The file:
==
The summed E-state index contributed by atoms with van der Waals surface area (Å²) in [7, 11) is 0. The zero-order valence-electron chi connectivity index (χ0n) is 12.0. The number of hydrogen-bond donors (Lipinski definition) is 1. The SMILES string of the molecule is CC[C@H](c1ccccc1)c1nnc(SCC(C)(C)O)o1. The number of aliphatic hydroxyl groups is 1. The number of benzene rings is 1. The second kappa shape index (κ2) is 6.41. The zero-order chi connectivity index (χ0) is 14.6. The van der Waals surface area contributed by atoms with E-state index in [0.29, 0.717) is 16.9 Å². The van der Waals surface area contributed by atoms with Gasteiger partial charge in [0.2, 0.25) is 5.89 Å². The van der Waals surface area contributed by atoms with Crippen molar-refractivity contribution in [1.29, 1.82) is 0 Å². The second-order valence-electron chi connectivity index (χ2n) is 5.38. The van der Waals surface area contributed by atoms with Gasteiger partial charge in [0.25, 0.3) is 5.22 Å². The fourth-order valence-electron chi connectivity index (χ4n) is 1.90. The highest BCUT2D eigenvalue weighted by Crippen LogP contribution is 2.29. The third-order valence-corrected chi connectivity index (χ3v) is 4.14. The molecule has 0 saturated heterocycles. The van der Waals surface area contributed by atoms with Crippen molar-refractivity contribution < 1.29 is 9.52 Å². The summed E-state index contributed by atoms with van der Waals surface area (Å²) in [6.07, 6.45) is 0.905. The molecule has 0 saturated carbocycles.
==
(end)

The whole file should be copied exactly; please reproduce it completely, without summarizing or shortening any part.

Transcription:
The summed E-state index contributed by atoms with van der Waals surface area (Å²) in [7, 11) is 0. The zero-order valence-electron chi connectivity index (χ0n) is 12.0. The number of hydrogen-bond donors (Lipinski definition) is 1. The SMILES string of the molecule is CC[C@H](c1ccccc1)c1nnc(SCC(C)(C)O)o1. The number of aliphatic hydroxyl groups is 1. The number of benzene rings is 1. The second kappa shape index (κ2) is 6.41. The zero-order chi connectivity index (χ0) is 14.6. The van der Waals surface area contributed by atoms with E-state index in [0.29, 0.717) is 16.9 Å². The van der Waals surface area contributed by atoms with Gasteiger partial charge in [0.2, 0.25) is 5.89 Å². The van der Waals surface area contributed by atoms with Crippen molar-refractivity contribution in [1.29, 1.82) is 0 Å². The second-order valence-electron chi connectivity index (χ2n) is 5.38. The van der Waals surface area contributed by atoms with Gasteiger partial charge in [0.25, 0.3) is 5.22 Å². The fourth-order valence-electron chi connectivity index (χ4n) is 1.90. The highest BCUT2D eigenvalue weighted by Crippen LogP contribution is 2.29. The third-order valence-corrected chi connectivity index (χ3v) is 4.14. The molecule has 0 saturated heterocycles. The van der Waals surface area contributed by atoms with Crippen molar-refractivity contribution < 1.29 is 9.52 Å². The summed E-state index contributed by atoms with van der Waals surface area (Å²) in [6.07, 6.45) is 0.905. The molecule has 0 saturated carbocycles.